Artifical Sweeteners Make You Fat

It seems counter-intuitive, but it might be true.  Artificially sweetened drinks could be contributing to the obesity epidemic.

Ordering a Diet Coke may make you feel less guilty about an afternoon snack, but there’s little data to show that switching to diet drinks does anything to help control weight in the long run.  Some data even shows an increase in weight gain among frequent users.

Five artificial sugar substitutes have been approved by the U.S. Food and Drug Administration: sucralose, aspartame, acesulfame, neotame and saccharin.  A 2007 review in the European Journal of Clinical Nutrition (61:691-700) looked at epidemiological, laboratory, and clinical studies of their usefulness and ultimately decided that the data is just not clear enough to say much of anything.  Since scientific findings are mixed, there’s no official recommendation about using artificial sweeteners as a tool to lose weight or to limit the addition of new pounds of fat.

With simple logic, replacing a 140-calorie Coke with one that contains no calories should stave off one twenty-fifth of a pound of body fat.  Over time, that should add up.  By always drinking a Diet Coke with a meal rather than the 140-calorie version, over 25 meals a dieter should prevent the addition of one extra pound.

The problem with using simple logic is that the human body isn’t that simple.  It’s a highly complex product of nature with innate intelligence beyond what we perceive with our minds.

Sweet natural foods like fruit supply the body with a ready to use form of energy, and that energy induces changes in the brain and body.  But artificial sweeteners uncouple the sweet taste from energy content.  It confuses our brain’s regulatory centers that help us to accurately assess how many calories we’ve consumed.  We throw an artificial wrench in the bio-computer.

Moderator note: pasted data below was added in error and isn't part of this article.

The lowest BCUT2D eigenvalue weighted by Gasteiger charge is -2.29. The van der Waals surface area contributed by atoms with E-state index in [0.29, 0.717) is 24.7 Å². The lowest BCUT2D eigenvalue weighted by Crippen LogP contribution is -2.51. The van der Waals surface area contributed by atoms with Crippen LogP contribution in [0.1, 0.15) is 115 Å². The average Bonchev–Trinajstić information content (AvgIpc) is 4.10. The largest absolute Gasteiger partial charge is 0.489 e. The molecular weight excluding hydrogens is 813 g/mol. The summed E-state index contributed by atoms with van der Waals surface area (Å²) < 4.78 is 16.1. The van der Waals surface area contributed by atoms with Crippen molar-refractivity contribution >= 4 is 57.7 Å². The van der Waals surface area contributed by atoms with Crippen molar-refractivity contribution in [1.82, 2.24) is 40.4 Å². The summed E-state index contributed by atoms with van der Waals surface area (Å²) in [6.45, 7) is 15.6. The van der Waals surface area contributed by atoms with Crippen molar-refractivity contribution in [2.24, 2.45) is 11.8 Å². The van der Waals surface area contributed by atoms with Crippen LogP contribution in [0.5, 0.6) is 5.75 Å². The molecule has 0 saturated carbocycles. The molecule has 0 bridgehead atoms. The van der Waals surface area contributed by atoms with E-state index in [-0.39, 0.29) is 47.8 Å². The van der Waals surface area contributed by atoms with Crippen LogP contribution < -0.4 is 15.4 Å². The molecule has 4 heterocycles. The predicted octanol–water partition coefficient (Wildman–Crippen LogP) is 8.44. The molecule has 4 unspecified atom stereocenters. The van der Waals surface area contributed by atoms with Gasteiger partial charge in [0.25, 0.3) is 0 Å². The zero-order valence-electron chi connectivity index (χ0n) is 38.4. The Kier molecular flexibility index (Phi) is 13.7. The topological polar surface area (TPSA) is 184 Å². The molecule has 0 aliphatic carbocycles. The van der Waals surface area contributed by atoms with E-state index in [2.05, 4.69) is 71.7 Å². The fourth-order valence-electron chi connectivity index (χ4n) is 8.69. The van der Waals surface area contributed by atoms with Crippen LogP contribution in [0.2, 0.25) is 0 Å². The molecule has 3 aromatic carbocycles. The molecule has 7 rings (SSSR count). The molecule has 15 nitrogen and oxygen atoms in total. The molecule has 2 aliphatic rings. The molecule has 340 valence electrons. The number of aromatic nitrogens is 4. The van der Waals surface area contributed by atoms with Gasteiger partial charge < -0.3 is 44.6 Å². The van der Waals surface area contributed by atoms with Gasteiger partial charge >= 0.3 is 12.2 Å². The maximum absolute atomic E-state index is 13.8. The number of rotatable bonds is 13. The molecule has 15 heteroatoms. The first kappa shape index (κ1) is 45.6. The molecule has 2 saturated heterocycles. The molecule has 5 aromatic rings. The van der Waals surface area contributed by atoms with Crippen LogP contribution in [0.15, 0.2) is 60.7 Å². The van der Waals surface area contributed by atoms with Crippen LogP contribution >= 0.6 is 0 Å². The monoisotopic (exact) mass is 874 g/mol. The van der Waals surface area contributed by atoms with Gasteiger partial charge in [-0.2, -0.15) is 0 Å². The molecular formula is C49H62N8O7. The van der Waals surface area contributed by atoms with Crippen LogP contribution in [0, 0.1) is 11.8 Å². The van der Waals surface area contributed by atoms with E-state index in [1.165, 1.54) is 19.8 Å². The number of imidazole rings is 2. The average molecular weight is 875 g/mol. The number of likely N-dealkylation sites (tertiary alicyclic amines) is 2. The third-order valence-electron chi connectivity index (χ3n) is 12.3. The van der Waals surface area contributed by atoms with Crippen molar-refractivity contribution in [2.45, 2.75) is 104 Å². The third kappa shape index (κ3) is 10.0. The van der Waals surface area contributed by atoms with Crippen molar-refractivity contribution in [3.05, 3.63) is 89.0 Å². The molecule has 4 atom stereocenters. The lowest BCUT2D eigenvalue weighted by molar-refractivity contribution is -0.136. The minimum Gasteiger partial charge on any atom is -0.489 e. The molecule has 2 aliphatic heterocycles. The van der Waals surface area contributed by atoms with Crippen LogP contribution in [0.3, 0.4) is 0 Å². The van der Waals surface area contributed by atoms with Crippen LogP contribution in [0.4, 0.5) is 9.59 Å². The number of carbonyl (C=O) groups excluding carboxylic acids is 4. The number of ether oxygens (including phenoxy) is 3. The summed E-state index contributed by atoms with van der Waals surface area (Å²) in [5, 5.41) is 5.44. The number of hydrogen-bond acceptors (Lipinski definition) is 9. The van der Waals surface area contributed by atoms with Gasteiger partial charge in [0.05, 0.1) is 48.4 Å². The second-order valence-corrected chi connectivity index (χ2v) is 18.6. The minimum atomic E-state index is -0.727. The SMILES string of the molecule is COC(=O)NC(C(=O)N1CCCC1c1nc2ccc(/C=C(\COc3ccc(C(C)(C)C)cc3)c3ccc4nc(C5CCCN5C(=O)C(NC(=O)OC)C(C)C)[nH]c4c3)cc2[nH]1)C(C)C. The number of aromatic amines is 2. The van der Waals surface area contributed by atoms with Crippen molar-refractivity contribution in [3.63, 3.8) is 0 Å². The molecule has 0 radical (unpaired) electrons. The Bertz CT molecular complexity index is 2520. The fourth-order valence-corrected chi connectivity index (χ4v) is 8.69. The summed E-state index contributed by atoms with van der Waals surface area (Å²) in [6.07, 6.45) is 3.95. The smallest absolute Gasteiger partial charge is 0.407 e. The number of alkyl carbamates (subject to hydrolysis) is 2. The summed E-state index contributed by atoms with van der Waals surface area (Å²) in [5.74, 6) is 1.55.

At Purdue University in Indiana, researchers found that saccharin-fed rats took in more food overall and gained more weight than rats fed sugar sweetened food.  The usually saccharin-fed rats also had a smaller rise in core body temperature after eating sugary foods later. Basically that means they burned calories less efficiently, ate more, and gained weight when given artificial sweeteners in place of sugar.

In humans, a San Antonia Heart Study found that consuming more diet drinks over a 7-year period was associated with weight gain.  Drinking more than 21 servings of diet drinks in a week rather than none doubled the risk of being overweight or obese.  21 servings a week is about 3 servings per day, or 24 ounces.  Sound like a lot?  Its not when you realize that an average bottle of Coke from the soda machine contains 2.5 servings, or 20 ounces.

Another report, the Multi-Ethnic Study of Atherosclerosis, looked at 6814 adults and found that daily consumption of diet drinks was associated with a 67% greater risk for type 2 diabetes.

Both studies of observational data must be taken with a grain of salt though, because it’s possible that people first gained weight and then switched to diet drinks.  It’s a little bit of “which came first, the chicken or the egg?”  Given the animal studies, the possibility that there’s more to the biochemistry of artificial sweeteners than we realized must be seriously considered.

The best bet?  Avoid unnecessary synthetic chemicals whenever you can, and that includes in your no-calorie drinks.

Drink water.  Add a slice of fresh lemon or cucumber with nothing else.  It’s delicious!

What is Cholesterol Myth (part 4)